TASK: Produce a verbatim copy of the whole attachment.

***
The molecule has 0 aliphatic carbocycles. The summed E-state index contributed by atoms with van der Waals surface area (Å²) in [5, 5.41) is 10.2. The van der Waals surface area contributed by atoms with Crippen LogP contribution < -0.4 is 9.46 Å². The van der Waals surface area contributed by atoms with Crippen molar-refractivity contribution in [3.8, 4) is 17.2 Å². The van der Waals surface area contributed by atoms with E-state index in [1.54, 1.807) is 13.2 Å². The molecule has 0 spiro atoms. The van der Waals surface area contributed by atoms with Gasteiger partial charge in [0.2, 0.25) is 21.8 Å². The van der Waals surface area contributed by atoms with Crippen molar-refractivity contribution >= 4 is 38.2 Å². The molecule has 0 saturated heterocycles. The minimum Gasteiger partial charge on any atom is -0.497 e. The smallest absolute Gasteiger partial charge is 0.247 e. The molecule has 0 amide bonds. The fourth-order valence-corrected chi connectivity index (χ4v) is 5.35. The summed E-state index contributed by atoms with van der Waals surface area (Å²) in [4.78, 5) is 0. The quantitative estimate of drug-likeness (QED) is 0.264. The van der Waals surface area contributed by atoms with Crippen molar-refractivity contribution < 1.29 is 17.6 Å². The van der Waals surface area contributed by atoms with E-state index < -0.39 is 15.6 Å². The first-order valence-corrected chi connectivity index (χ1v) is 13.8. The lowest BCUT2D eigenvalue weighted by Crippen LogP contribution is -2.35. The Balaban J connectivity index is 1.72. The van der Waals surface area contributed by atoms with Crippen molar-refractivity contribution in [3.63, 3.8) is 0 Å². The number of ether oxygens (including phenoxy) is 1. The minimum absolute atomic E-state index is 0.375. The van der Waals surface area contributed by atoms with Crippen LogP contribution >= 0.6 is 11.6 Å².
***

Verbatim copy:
The molecule has 0 aliphatic carbocycles. The summed E-state index contributed by atoms with van der Waals surface area (Å²) in [5, 5.41) is 10.2. The van der Waals surface area contributed by atoms with Crippen LogP contribution < -0.4 is 9.46 Å². The van der Waals surface area contributed by atoms with Crippen molar-refractivity contribution in [3.8, 4) is 17.2 Å². The van der Waals surface area contributed by atoms with E-state index in [1.54, 1.807) is 13.2 Å². The molecule has 0 spiro atoms. The van der Waals surface area contributed by atoms with Gasteiger partial charge in [0.2, 0.25) is 21.8 Å². The van der Waals surface area contributed by atoms with Crippen molar-refractivity contribution >= 4 is 38.2 Å². The molecule has 0 saturated heterocycles. The minimum Gasteiger partial charge on any atom is -0.497 e. The smallest absolute Gasteiger partial charge is 0.247 e. The molecule has 0 amide bonds. The fourth-order valence-corrected chi connectivity index (χ4v) is 5.35. The summed E-state index contributed by atoms with van der Waals surface area (Å²) in [4.78, 5) is 0. The quantitative estimate of drug-likeness (QED) is 0.264. The van der Waals surface area contributed by atoms with Crippen molar-refractivity contribution < 1.29 is 17.6 Å². The van der Waals surface area contributed by atoms with E-state index < -0.39 is 15.6 Å². The first-order valence-corrected chi connectivity index (χ1v) is 13.8. The lowest BCUT2D eigenvalue weighted by Crippen LogP contribution is -2.35. The Balaban J connectivity index is 1.72. The van der Waals surface area contributed by atoms with Crippen molar-refractivity contribution in [3.63, 3.8) is 0 Å². The number of ether oxygens (including phenoxy) is 1. The minimum absolute atomic E-state index is 0.375. The van der Waals surface area contributed by atoms with Crippen LogP contribution >= 0.6 is 11.6 Å².